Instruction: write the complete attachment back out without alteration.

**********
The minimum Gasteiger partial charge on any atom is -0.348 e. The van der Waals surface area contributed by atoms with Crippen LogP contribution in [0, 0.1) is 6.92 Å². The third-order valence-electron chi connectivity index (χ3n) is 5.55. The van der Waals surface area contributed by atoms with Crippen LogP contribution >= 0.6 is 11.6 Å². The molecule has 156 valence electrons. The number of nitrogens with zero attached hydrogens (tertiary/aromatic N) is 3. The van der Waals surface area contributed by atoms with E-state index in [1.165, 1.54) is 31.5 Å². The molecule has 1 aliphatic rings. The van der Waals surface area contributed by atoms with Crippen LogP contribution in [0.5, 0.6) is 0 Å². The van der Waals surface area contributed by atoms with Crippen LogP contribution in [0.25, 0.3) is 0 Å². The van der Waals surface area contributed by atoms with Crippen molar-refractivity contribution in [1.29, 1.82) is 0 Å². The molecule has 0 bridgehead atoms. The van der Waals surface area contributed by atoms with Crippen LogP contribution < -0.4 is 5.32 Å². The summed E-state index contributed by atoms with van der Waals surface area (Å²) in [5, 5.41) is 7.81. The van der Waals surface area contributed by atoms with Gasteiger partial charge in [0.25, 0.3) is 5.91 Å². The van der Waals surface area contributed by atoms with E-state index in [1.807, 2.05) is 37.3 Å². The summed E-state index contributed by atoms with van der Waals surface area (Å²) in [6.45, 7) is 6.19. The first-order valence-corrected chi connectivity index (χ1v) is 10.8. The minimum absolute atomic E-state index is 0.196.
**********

The minimum Gasteiger partial charge on any atom is -0.348 e. The van der Waals surface area contributed by atoms with Crippen LogP contribution in [0, 0.1) is 6.92 Å². The third-order valence-electron chi connectivity index (χ3n) is 5.55. The van der Waals surface area contributed by atoms with Crippen LogP contribution >= 0.6 is 11.6 Å². The molecule has 156 valence electrons. The number of nitrogens with zero attached hydrogens (tertiary/aromatic N) is 3. The van der Waals surface area contributed by atoms with E-state index in [1.165, 1.54) is 31.5 Å². The molecule has 1 aliphatic rings. The van der Waals surface area contributed by atoms with Crippen LogP contribution in [0.5, 0.6) is 0 Å². The van der Waals surface area contributed by atoms with Crippen LogP contribution in [0.25, 0.3) is 0 Å². The van der Waals surface area contributed by atoms with Crippen molar-refractivity contribution in [1.29, 1.82) is 0 Å². The molecule has 0 bridgehead atoms. The van der Waals surface area contributed by atoms with Crippen LogP contribution < -0.4 is 5.32 Å². The summed E-state index contributed by atoms with van der Waals surface area (Å²) in [5, 5.41) is 7.81. The van der Waals surface area contributed by atoms with Gasteiger partial charge in [0.25, 0.3) is 5.91 Å². The van der Waals surface area contributed by atoms with E-state index in [1.807, 2.05) is 37.3 Å². The summed E-state index contributed by atoms with van der Waals surface area (Å²) in [6.45, 7) is 6.19. The first-order valence-corrected chi connectivity index (χ1v) is 10.8. The minimum absolute atomic E-state index is 0.196.